Rededicating the English Church in Ostend

The English Church in Ostend has a long and fascinating history. There is mention of English Protestants in Ostend at the start of the Reformation in the 16th Century. Regular church services led by an Anglican Chaplain began in 1836, just six years after Belgium gained independence from the Dutch. The present building was completed in 1865, just over 150 years ago. The Belgian King Leopold I, the German Emperors Wilhelm I and Wilhelm II, and the English Queen Victoria have all attended this Church.

Notwithstanding these royal worshippers, I am particularly inspired by a former Church member called John Cranmer Cambridge, who at the age of 23 gave his life to save a stranger who was drowning in the North Sea. ‘Great love hath no man, than that he lays down his life…’

That was 100 years ago, when the English Church was flourishing. And the English Church went on to survive two world wars.

But during the second half of the twentieth century, the condition of the building deteriorated and the size of the ‘English colony’ in Ostend declined. In 1983 the ceiling of the church collapsed. Tons of lime fell into the Church. People grew fearful for the Church’s future. So five years ago, the building closed for major renovation. The picture above was taken after the final act of worship attended by the Governor and the Mayor of Ostend. This feels a long time ago, when Excellency Alison Rose was British Ambassador to Belgium, David Fieldsend worked in the Bishop’s Office, and a youthful Meurig Williams was Archdeacon of North West Europe. I am sure that none of those present at that emotional gathering in 2015 would have imagined that the next assembly for worship in the church would look like…

Eight of us gathered physically distanced in Ostend in November 2020 – to rededicate the building after major works. But don’t let the masks obscure the joy of the occasion. We were all thrilled to be back in the building. And for anyone who knew this building before 2015 the transformation is absolutely amazing. This ‘new’ building is light, bright, spacious, flexible and welcoming. And it will grow even more beautiful as furnishings, flags and banners are gradually brought out of storage.

Most impressive for me is the renovation of the 19th century brickwork. This façade used to be covered in unattractive red paint. The restored and re-pristinated brickwork is now gorgeous.

A note on signage: Visitors to Belgium sometimes find the signage confusing: the above signs clearly indicate in sequence: ‘this way, that way, the other way, no way’. In fact the beautifully renovated and wide open door makes clear that a warm welcome awaits those who join fellow pilgrims on the One Way straight ahead.

Some of the furnishings of the ‘old’ building left a lot to be desired. So the Council has taken the opportunity to install a new altar-table with a beautifully carved frontal, which was given to them by the Roman Catholic Church. I was pleased to be able to consecrate this for use.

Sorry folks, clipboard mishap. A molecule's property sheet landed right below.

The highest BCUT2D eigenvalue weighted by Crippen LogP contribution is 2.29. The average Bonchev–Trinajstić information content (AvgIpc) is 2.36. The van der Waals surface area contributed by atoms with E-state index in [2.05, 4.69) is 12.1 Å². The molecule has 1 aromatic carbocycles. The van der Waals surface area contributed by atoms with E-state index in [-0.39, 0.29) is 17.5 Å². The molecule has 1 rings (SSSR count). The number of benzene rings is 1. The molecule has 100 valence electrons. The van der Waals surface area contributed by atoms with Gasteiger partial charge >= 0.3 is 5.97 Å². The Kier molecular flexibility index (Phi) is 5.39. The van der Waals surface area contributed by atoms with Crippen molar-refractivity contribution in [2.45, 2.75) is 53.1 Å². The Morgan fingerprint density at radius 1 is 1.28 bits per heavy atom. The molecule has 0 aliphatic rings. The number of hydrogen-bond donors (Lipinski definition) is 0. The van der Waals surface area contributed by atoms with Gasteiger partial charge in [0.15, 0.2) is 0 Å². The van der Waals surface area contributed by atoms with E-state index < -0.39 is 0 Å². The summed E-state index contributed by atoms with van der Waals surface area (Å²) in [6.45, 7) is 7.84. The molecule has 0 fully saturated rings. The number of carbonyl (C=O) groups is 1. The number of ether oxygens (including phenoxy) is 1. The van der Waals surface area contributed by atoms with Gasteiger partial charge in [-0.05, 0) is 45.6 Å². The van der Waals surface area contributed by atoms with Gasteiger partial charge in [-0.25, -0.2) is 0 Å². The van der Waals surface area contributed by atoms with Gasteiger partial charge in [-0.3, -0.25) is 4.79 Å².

A new font stands on top of what was in fact a very small altar that used to live in one of the chapels of the Roman Catholic Bishop’s House in Brugge.

I am not able to travel much with the current lockdown, so I was genuinely thrilled to be in Ostend with The Reverend Augustine Nwaekwe. The scale of the work done is vast, and I remember well how far beyond the capacity of the congregation it seemed before 2015. In the event, the project was generously funded at a cost of over one million euros by the Town of Ostend and the Flemish Region, for which we are deeply grateful. The concept is for a building which is both a Church and a Cultural Centre, but with decisions on usage resting with the Church Council. The project was managed by the current Treasurer, Jody Paulus. Jody, the Council, the architect (Felix and Partners) and the main contractor (Artes Woudenberg of Brugge) can all be immensely proud of the result.

Notwithstanding the quality of the building, I stressed in my sermon that the Lord is more interested in the ‘spiritual house’ which is the community that gathers. Augustine was able to tell me that Ostend English Church is blessed with a community marked by unity, love and peace. How truly precious that is!

The prophet Isaiah wrote: ‘My House shall be called a House of Prayer for All Nations’. Ostend English Church used to be, as the name implies, a Church for ‘the English Colony’. It has become in recent years a diverse international community. It is a community where people love each other deeply, where people find comfort in dark times, where there is a ready and open welcome to the wider city. It is more and more becoming a beautiful and spacious ‘spiritual house’ fit to inhabit the beautiful and spacious building which is now its home.